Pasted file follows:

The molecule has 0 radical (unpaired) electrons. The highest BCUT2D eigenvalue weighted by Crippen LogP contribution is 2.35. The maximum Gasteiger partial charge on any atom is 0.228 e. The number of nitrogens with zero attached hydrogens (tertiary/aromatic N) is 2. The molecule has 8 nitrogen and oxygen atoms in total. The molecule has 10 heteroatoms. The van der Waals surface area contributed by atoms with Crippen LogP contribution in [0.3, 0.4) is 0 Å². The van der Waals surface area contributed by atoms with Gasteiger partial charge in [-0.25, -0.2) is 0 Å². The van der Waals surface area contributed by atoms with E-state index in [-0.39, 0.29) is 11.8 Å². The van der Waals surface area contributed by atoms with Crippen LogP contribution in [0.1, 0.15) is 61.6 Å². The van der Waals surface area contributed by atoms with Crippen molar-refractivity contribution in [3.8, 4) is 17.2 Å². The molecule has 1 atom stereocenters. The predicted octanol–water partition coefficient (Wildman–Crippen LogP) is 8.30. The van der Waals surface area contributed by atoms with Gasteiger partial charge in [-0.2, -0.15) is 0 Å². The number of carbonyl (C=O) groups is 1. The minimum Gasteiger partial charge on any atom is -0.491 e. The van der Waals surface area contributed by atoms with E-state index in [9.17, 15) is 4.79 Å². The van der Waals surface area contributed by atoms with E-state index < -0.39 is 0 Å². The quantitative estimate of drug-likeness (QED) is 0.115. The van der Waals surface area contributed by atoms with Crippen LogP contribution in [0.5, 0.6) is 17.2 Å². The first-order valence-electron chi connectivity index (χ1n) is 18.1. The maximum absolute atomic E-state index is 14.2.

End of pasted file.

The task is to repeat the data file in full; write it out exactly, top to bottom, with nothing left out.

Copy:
The molecule has 0 radical (unpaired) electrons. The highest BCUT2D eigenvalue weighted by Crippen LogP contribution is 2.35. The maximum Gasteiger partial charge on any atom is 0.228 e. The number of nitrogens with zero attached hydrogens (tertiary/aromatic N) is 2. The molecule has 8 nitrogen and oxygen atoms in total. The molecule has 10 heteroatoms. The van der Waals surface area contributed by atoms with Crippen LogP contribution in [0.3, 0.4) is 0 Å². The van der Waals surface area contributed by atoms with Gasteiger partial charge in [-0.25, -0.2) is 0 Å². The van der Waals surface area contributed by atoms with E-state index in [-0.39, 0.29) is 11.8 Å². The van der Waals surface area contributed by atoms with Crippen LogP contribution in [0.1, 0.15) is 61.6 Å². The van der Waals surface area contributed by atoms with Crippen molar-refractivity contribution in [3.8, 4) is 17.2 Å². The molecule has 1 atom stereocenters. The predicted octanol–water partition coefficient (Wildman–Crippen LogP) is 8.30. The van der Waals surface area contributed by atoms with Gasteiger partial charge in [-0.2, -0.15) is 0 Å². The number of carbonyl (C=O) groups is 1. The minimum Gasteiger partial charge on any atom is -0.491 e. The van der Waals surface area contributed by atoms with E-state index in [9.17, 15) is 4.79 Å². The van der Waals surface area contributed by atoms with E-state index < -0.39 is 0 Å². The quantitative estimate of drug-likeness (QED) is 0.115. The van der Waals surface area contributed by atoms with Crippen LogP contribution in [0.5, 0.6) is 17.2 Å². The first-order valence-electron chi connectivity index (χ1n) is 18.1. The maximum absolute atomic E-state index is 14.2.